We’re testing New York Today, which we put together just before dawn and update until noon.

What information would you like to see here when you wake up to help you plan your day? Tell us in the comments, send suggestions to Sarah Maslin Nir or tweet them at @nytmetro using #NYToday. Thanks!

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Revisiting History Through Objects, and a Long-Gone Game Show

Tracing history through objects is popular these days. Neil McGregor, the director of the British Museum, did it in 700 best-selling pages, and for the last couple of months, the New-York Historical Society has had an exhibition called “The Civil War in 50 Objects.”

Finding the 50 objects involves something of a scavenger hunt — they are on display in different places at the society, at 170 Central Park West, at West 77th Street. All 50 came from the society’s collection of about 1 million Civil War-era items, “a definitive record of slavery, secession, rebellion and reunion from the time these movements first roiled the city and the nation,” according to the Lincoln scholar Harold Holzer. He made the final decisions on which 50 objects were chosen, and which were not, after members of the museum’s staff had winnowed the possibilities to 75.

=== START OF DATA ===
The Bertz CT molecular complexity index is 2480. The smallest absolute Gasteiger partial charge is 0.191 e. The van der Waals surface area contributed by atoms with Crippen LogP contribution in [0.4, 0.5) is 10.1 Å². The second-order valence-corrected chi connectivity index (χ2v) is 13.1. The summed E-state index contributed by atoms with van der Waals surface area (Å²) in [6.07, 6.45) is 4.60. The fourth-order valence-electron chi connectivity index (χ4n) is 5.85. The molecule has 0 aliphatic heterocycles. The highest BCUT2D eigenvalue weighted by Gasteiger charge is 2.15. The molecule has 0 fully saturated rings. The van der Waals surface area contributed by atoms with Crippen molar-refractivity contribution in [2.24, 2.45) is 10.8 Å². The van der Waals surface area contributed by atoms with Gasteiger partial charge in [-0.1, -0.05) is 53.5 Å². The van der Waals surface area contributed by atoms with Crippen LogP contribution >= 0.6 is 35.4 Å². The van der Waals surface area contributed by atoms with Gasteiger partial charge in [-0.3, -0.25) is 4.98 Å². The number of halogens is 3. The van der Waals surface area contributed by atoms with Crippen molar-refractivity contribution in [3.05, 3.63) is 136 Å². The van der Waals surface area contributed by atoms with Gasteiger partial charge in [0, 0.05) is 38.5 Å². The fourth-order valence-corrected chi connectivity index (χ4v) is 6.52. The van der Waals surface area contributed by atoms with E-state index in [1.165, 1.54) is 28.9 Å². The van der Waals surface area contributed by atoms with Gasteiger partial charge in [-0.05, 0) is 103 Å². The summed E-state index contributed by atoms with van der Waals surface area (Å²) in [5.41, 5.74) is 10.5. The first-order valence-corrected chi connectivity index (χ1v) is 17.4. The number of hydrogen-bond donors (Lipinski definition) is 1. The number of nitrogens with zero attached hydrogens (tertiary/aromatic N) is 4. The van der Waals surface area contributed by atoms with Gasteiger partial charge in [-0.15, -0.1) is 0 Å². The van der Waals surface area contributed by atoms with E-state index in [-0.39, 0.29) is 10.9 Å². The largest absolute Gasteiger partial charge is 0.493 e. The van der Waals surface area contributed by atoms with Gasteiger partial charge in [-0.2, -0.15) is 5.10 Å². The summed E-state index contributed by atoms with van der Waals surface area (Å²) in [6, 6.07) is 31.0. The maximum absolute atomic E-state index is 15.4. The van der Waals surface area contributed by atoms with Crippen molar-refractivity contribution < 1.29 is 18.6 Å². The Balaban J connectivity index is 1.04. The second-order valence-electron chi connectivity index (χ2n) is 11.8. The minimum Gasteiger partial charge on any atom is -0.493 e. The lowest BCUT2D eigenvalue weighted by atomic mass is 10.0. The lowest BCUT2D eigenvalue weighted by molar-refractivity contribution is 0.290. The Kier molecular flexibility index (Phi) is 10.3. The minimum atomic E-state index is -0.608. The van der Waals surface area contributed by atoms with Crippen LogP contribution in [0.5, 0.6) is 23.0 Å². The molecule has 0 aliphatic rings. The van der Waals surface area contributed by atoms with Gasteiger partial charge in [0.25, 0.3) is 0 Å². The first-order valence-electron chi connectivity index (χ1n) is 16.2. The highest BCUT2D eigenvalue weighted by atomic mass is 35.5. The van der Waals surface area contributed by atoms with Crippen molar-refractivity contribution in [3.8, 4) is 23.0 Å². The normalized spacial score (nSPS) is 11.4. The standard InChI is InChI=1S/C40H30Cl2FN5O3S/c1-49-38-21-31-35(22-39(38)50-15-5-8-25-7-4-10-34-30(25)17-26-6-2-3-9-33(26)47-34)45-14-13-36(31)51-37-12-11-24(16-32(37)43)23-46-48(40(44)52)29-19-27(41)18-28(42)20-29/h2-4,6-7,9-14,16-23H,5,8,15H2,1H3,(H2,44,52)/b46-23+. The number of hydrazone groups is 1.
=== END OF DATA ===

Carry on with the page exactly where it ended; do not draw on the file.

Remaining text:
The 50 objects hint at politics and power — in a gallery on the second floor are the laurel leaves that lined Lincoln’s bier when his body lay in state at City Hall. But some of the objects touch on the ordinary. There is a footlocker stocked with the wartime supplies and gear of a Union Army mapmaker.

But when the 380-page companion book landed on my desk, the first thing that came to mind was: This is not new. What popped into my head was an almost-50-year-old memory that illustrates the place that objects have in history.